What Is Medicare Advantage?
A popular alternative many people have been turning to instead of Original Medicare is Medicare Advantage. If you are unfamiliar with it, you may be wondering what is Medicare Advantage. For those of you interested in turning to this program, the provided information will offer you greater details about it from how Medicare Advantage works, the costs of the plan, and more.
What is Medicare Advantage?
Before doing anything to change your healthcare coverage, perhaps one of the biggest questions on your mind is: what is Medicare Advantage? Medicare Advantage, otherwise known as Part C, is a type of healthcare plan that's offered through a private company. Medicare Advantage will generally provide your Medicare Part A and Part B coverage.
What Parts Does Medicare Advantage Include?
When begging the question about what is Medicare Advantage, it is important to focus on the actual benefits you may receive and how it is different than any other Medicare plan. Medicare Advantage, as previously stated, includes benefits from both Part A and Part B plans.
In general, Advantage is required to cover the services offered under Original Medicare with the exception being hospice care. All types of plans must include emergency and urgent care in addition to emergency care that is outside your coverage area (except outside the United States).
There are other benefits an Advantage plan can have such as vision, dental, andeven some prescription coverage (Part D), but those are not guaranteed.
Medicare Advantage Cost
The cost of an Advantage plan will depend on the type of plan you decide to have. Because each insurance company sets their costs differently, it is vital that you thoroughly understand your plan. For example, some Advantage plans have a $0 premium while others do not. With no premium, that can mean higher deductibles or copayments.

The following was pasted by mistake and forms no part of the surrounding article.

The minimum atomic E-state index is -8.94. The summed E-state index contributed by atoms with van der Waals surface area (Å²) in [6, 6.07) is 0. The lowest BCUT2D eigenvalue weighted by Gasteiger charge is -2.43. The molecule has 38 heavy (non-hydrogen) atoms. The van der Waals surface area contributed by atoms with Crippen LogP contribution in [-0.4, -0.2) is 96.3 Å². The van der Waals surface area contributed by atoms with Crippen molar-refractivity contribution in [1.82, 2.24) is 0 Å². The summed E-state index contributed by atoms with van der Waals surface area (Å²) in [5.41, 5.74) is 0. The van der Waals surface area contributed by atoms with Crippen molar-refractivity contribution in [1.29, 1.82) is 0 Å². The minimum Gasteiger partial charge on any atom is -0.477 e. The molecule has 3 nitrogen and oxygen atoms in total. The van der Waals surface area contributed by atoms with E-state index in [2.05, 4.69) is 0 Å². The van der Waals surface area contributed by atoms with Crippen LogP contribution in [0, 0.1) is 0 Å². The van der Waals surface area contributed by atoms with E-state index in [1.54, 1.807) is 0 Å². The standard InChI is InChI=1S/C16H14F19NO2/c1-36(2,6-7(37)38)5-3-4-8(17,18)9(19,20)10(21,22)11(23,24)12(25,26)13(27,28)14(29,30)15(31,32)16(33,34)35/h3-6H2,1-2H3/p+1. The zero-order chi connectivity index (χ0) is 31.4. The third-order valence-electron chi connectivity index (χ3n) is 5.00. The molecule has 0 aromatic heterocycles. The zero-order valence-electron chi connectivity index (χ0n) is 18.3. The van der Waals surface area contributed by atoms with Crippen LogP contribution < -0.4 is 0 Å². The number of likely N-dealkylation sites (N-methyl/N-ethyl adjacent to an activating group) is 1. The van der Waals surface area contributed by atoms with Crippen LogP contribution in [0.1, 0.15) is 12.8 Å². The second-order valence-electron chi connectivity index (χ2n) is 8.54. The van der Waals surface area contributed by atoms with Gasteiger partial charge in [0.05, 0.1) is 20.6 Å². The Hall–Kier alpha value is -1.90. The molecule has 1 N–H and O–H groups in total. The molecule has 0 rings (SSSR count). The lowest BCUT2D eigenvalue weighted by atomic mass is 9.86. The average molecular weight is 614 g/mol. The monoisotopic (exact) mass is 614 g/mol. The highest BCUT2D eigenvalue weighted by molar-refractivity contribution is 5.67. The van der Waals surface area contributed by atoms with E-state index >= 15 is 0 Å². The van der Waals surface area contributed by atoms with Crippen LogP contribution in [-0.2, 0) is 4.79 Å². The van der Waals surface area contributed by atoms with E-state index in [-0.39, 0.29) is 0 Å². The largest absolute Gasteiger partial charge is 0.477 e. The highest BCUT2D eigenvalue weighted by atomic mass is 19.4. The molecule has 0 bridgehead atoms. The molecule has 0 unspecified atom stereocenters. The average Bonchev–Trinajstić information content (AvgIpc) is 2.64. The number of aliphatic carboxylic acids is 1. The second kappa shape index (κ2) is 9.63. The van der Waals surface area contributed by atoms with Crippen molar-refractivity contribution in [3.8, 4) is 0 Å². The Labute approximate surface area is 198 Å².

Another way premiums can affect your costs is whether or not your plan pays for any of your Part B monthly premiums. For deductibles, some plans may or may not have one. Whether or not a plan charges a copayment will come into play with costs as well. Also, if you decide to go for extra benefits, the costs of your plan will certainly change.
How Medicare Advantage Works
With an understanding of what is Medicare Advantage, it is time to break down exactly how Medicare Advantage Works. To begin, there are a number of different types of Advantage plans:
- Health Maintenance Organization (HMO) Plans - With these types of plans, the majority of them offer a list of providers and hospitals in their network that you can use. Also, in most cases, you will need a referral if you need to see other specialists or have some tests done.
- HMO Point-of-Service (HMOPOS) Plans - These are still HMOs, but with this specific type of plan, you may be eligible to see out-of-network services. This will come with higher coinsurance or copayments, however.
- Preferred Provider Organization (PPO) Plans - This type of plan does allow you to see other doctors and hospitals that are outside the PPO network. However, if you seek healthcare within the network, you can see lower costs.